SPECIAL ARTICLE

PRESENTED by THE GREGG FAMILY HISTORY PROJECT

From
The Ancestry of Clark Chamberlain Gregg (1822-1891)

Source NEHGS # CS 71G8175 192-

  Acknowledgements to Rob Gregg (M.A./USA)

PART TWO - IRELAND

History of the Clan Gregor

PART TWO - NORTHERN IRELAND

26. JOHN26 GREGG (25. John25 Gregg alias. MacGregor John MacCuichere24 MacGregor, Malcolm MacCuichere23 MacGregor, Gregor MacCuichere22, Dungal Culchere21, Dougal Ciar MacGregor20, Gregor19, John Cham MacGregor18, Gregor17, Malcolm16 , Gregor MacGregor15, Gregor14, Duncan13, Loin12, Gillefealan11, Malcolm10, Duncan Beg9, Duncan a Straileadh8, Eoin MacGregor7, Gregor Garbh6, Loin Mor5, Gregor Na Bratach4, Constantine3, Dongheal2, Gregor1 ), was born in Balquihidder in Perthshire, Scotland, about 1600. He belonged to the young generation of the Clan Gregor which suffered great persecutions and dispersion, besides proscription of their clan name, as a result of the battle of Glenfruin, 7 February 1602/3. This fatal affair took place a few years after John26 Gregg's birth, and for a score of years thereafter he witnessed the vindictive persecutions of the clan conducted mainly by the Earl of Argyll whose power extended over Argyllshire and Perthshire. Later removing from the regions dominated by this hated nobleman, John26 Gregg located fifty miles south of his native home, settling in Greenock on the Firth of Clyde, a dozen miles below Glasgow. Greenock was then a fishing port and agricultural parish of a few hundred families, but has now become an important sea-port with a population of about 80,000. John26 Gregg is called of Greenock at the time of his father's death in 1639, and doubtless he had settled there over a dozen years previously.

During the years 1649 and 1650, Oliver Cromwell subdued a great rebellion in Ireland, ravaged the country with fire and sword, and transported thousands of the inhabitants to the southern American and West Indian colonies. Many of the Catholic Irish rebels were dispossessed of their lands, which were soon granted to thousands of English and Scottish Protestants who emigrated with their families to Ulster in the north of Ireland. Among these Presbyterian, Scottish colonists to Ulster was John26 Gregg who removed from Greenock in Scotland, probably about 1655, and settled at Ballyarnet in the parish of Templemore and near the City of Londonderry in Ulster in the north of Ireland.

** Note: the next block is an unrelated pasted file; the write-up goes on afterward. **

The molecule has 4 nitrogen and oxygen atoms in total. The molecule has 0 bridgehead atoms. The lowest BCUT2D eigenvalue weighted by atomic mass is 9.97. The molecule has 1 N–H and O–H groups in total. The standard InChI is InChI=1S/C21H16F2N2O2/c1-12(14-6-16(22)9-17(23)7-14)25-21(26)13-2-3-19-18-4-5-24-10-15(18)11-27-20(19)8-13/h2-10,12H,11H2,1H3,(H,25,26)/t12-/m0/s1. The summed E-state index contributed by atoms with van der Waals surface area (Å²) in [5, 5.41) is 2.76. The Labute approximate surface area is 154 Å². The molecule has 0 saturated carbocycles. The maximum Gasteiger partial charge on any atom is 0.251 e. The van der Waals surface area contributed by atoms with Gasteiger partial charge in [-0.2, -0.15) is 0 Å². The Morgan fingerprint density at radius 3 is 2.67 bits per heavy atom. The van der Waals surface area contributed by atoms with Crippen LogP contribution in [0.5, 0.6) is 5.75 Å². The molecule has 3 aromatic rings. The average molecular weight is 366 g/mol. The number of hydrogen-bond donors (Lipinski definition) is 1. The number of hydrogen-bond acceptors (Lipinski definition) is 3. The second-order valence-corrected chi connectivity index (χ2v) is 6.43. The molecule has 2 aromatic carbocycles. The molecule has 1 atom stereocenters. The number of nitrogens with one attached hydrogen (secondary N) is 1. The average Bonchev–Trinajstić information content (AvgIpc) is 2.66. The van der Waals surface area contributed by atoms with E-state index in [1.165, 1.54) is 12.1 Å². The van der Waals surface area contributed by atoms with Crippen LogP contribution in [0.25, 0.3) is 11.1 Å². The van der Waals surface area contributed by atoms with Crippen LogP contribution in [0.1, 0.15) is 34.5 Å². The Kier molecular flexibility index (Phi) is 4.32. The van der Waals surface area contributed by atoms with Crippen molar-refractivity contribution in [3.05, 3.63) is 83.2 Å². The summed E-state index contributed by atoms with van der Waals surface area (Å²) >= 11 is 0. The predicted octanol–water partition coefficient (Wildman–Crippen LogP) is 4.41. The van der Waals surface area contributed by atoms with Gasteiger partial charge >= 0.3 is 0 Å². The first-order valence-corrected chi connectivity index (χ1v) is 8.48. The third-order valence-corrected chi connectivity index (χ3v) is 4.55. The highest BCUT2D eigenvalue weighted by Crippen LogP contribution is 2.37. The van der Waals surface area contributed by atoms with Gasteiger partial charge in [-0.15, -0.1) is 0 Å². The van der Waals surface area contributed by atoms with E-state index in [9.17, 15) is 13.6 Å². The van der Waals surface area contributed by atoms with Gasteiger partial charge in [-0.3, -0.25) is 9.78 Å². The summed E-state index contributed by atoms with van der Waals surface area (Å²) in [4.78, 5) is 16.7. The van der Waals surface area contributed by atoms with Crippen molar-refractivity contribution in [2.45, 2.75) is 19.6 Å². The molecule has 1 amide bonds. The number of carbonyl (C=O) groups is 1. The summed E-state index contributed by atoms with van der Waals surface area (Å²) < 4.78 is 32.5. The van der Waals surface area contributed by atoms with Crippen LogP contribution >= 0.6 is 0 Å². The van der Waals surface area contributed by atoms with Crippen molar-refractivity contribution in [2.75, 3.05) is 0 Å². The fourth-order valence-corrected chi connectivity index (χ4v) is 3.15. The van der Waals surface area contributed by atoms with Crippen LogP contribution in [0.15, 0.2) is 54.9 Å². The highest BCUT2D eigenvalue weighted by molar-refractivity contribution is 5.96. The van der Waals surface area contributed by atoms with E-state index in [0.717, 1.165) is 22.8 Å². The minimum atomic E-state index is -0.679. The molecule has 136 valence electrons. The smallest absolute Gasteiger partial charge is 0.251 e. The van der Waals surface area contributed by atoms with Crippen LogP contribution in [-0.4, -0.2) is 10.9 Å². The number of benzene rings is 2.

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(32 & 33 No Text)

The identity of this John26 Gregg is fortunately preserved by a transfer of land recorded by means of a notarial sasine. Sasine dated 29 July 1657, following a writ in charter of alienation etc., by John Gregg of the Liberties of Londonderry in the parish of Templemore in the Kingdom of Ireland, for enfeoffing David Gregg in Greenock in Renfrewshire in the Kingdom of Scotland, his brother, of a certain tenement in said Greenock. Charter dated 21 July 1657, signed by John Gregg and Janet Gibson his spouse.

In a subsidy roll of County Londonderry, Ireland, of 19 Charles II [1667], John Gregg in Ballyarnet in Co. Londonderry was assessed 2s. 2d. on goods rated at 4-O-O. This is the latest mention found of John26 Gregg.

He married about 1625, JANET GIBSON. Children born in Scotland:

27.i. DAVID27, b. about 1625.

ii. JAMES.

iii. MARGARET; m. ROBERT MILLER.